Each topic in this series uniquely considers the various aspects of a Christian’s life, showing how to achieve a deeper level of devotion to Christ and experience greater personal transformation. This week’s topic on contentment gets to the heart of the experience of Spiritual Disciplines. Paul wrote in 1 Tim 6:6–8, “But godliness with contentment is great gain, for we brought nothing into the world, and we cannot take anything out of the world. But if we have food and clothing, with these we will be content.”
In our consumer culture, there is always more to be gained—another rung on the ladder to be climbed. In some ways, this type of ambition is a good thing as people strive for more instead of settling for less than what God is ready to supply. But being content is learning to live in the balance of both extremes. In one sense, contentment is not settling, while finding satisfaction in where you are and what you have. Contentment is based on the understanding that you are already rich in Christ (Eph. 1), and you possess everything needed to live godly in Christ (2 Peter 1:3).
Many of the disciplines are personal, not depending on other people. However, some disciplines, like contentment, are “others-entered” and not “self-centered.” Contentment causes us to arrange our lives in consideration of the needs of others. One lesson we learn from the life of Christ is that he became poor for us. Leaving the glories of heaven, the eternal Son of God was manifested in the flesh, born in a stable and wrapped in rags. He sacrificed, gave, lived simply, and served others. He did not come seeking earthly riches, He knew he already possessed all the wealth of creation and instead chose to live in contentment that others may be made rich (2 Corinthians 8:9).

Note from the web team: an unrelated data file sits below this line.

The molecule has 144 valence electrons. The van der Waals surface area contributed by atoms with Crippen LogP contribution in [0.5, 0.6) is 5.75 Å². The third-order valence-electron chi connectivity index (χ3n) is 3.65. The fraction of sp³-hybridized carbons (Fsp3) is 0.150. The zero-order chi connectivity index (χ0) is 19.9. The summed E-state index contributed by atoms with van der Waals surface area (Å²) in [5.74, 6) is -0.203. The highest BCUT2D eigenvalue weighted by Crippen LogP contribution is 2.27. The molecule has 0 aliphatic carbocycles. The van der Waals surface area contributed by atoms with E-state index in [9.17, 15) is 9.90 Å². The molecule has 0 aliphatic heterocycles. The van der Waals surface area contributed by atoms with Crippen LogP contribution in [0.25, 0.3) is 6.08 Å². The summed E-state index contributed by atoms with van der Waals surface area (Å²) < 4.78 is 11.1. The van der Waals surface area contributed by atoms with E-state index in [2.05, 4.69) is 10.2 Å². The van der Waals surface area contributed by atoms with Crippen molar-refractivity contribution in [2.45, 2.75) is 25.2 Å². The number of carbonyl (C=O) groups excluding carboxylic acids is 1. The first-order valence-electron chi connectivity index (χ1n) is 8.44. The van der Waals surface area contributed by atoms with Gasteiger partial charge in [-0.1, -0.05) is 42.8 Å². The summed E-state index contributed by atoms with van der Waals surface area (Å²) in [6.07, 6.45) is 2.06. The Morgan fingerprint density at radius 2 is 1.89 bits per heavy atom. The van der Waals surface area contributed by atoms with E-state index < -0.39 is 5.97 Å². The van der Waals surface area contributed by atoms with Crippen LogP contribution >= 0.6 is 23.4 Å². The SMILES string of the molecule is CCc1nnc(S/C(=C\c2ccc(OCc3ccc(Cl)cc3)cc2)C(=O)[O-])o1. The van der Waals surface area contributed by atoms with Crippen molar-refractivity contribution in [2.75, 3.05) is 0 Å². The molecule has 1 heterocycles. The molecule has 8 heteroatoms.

We prove that we are content in Christ and in his provision when we choose not to live extravagant lifestyles that only benefit our personal gratification. This guards the heart from finding security or satisfaction in temporal things instead of in God. It also frees us to have expendable resources so that we can more readily give and provide for the needs of others. You don’t have to be rich to be a giver. You simply need to be disciplined in your lifestyle by living below your means.
Every Christian is called to be a giver since it reflects the heart of God who did not spare even his own Son, but gave him up for us. This might mean giving not just out of your excess, but also from your personal expenses. To give sacrificially is to deny yourself something that you need in order to give to the needs of others, elevating their needs above your own. We do this for the sake of the gospel and out of love for one another.
A Christian chooses to live simply because they recognize above any other group that they are stewards of Another. The means and resources that are at your disposal are not yours, but God’s. Therefore, being content in what God has supplied to you as a steward is implied in your role.